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In recruitment news, business at maids' recruitment agencies is getting slower, and fewer domestic helpers are flying into the country as a result of the insistence of some countries, such as the Philippines, to follow their own rules rather than those of the UAE, recruiters reported.
Recruiters who spoke to Gulf News claimed the difficulty in getting new maids into the UAE is no longer limited to Filipinos but also to other nationalities.
The issue arose from a recent introduction of a new unified contract for domestic workers issued by the Ministry of Interior that ensures protection of both the maids and the sponsors.
In a statement issued on Tuesday, the ministry said it will directly supervise the proper implementation of the new contracts and that attesting it does not fall under the responsibilities of embassies but is the duty of UAE authorities. But labour-sending countries like the Philippines insist that based on their domestic laws, they reserve the right to verify and legalise these contracts to protect their workers.
Shoukat Ali, owner of Al Sanabil Manpower, said: ''All nationalities we used to deploy are stopped – Filipinos, Indonesians, Bangladeshis, and Sri Lankans. There has been no business at all since June 8.''
Mohammad Reja Imam, from the Global Labour Supply in Dubai, said they will try other markets from Africa to fill the gap. ''Filipinos [deployment] stopped on June 1. Indonesians stopped last year. For the Sri Lankans they told us to 'wait' and maybe this month there will be. Our office has been closed since June 1. Now we're looking for other markets, like Kenyans.''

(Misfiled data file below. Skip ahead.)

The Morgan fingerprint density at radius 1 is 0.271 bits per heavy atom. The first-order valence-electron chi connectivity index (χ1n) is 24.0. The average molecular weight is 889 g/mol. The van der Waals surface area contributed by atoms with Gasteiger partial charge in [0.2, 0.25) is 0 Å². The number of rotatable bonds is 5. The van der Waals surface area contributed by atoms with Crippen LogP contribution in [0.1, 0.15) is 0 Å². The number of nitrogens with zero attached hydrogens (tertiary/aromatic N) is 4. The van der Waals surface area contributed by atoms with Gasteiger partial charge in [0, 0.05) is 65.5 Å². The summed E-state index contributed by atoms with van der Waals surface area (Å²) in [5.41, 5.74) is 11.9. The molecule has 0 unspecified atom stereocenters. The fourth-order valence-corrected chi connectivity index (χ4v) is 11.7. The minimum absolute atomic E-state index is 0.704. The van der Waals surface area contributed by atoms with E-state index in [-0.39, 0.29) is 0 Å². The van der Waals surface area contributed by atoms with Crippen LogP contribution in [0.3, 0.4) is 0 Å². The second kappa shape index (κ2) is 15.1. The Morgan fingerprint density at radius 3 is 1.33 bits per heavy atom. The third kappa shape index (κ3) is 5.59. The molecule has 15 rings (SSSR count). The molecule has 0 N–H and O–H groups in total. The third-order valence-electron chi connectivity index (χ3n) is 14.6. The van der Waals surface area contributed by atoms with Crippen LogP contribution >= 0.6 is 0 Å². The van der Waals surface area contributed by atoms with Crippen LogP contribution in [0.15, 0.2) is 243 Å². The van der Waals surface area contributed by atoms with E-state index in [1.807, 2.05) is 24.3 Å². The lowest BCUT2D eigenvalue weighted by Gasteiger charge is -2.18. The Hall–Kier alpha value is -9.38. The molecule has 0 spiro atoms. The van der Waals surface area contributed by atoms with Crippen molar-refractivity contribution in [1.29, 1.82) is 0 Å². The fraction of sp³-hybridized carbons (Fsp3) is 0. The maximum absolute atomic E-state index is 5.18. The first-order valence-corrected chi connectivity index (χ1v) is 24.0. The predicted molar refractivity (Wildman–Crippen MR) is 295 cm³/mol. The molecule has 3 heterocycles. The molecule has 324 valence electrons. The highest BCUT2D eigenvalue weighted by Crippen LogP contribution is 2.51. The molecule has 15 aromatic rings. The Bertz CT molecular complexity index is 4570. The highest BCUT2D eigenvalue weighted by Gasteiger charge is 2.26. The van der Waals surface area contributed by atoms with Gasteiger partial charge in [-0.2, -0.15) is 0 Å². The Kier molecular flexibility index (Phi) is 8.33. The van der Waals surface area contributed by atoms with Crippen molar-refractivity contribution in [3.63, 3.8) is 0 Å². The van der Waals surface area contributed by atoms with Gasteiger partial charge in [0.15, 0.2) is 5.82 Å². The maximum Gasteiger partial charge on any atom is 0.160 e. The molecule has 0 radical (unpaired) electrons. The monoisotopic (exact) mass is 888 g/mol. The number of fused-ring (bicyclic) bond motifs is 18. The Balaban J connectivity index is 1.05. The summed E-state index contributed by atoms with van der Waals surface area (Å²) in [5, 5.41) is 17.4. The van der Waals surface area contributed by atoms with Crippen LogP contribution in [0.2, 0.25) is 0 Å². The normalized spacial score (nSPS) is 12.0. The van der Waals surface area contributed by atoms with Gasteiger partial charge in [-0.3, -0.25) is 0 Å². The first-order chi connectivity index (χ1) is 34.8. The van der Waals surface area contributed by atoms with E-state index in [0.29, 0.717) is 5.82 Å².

''All nationalities have been stopped. Before I had all; not anymore. This month, we have not recruited anyone yet,'' Obaid Bahloot, general manager of Al Ahlia Labour Supply Services, said, without specifying the nationalities.
Ahmad Hatem, owner of Al Nasr Service Company, used to recruit Filipino and Indonesian maids. Now that both are stopped, he is seeking to recruit from Sri Lanka but even that is on hold.
Recruiters said the problem is that each labour-sending country has different policies based on their own labour laws on the minimum age and minimum salary for the maid, on the prescribed working days, among others.
The ministry said it aims to standardise these requirements through the unified contract. But to be able to do this, countries with existing labour laws will have to agree with the changes. The ministry earlier said it received no opposition on the move except from the Philippine government.
Grace Princesa, Philippine ambassador to the UAE, declined to comment saying the matter is already with the labour department in Manila.
GN on recruitment news, contacted different embassies to check the impact of the move on the market. Anand Bardhan, Counsellor for Community Affairs that handle maid deployment at the Indian embassy, said: ''There is not much effect on deployment. We are still attesting contracts.''
Dr Mahinda Balasuriya, Sri Lankan Ambassador to the UAE, said he has sent communication to the foreign ministry in Colombo and is awaiting instructions. ''At this stage, we are unable to comment because we have just started the process.''
Source: Janice Ponce de Leon, Staff Reporter, gulfnews.com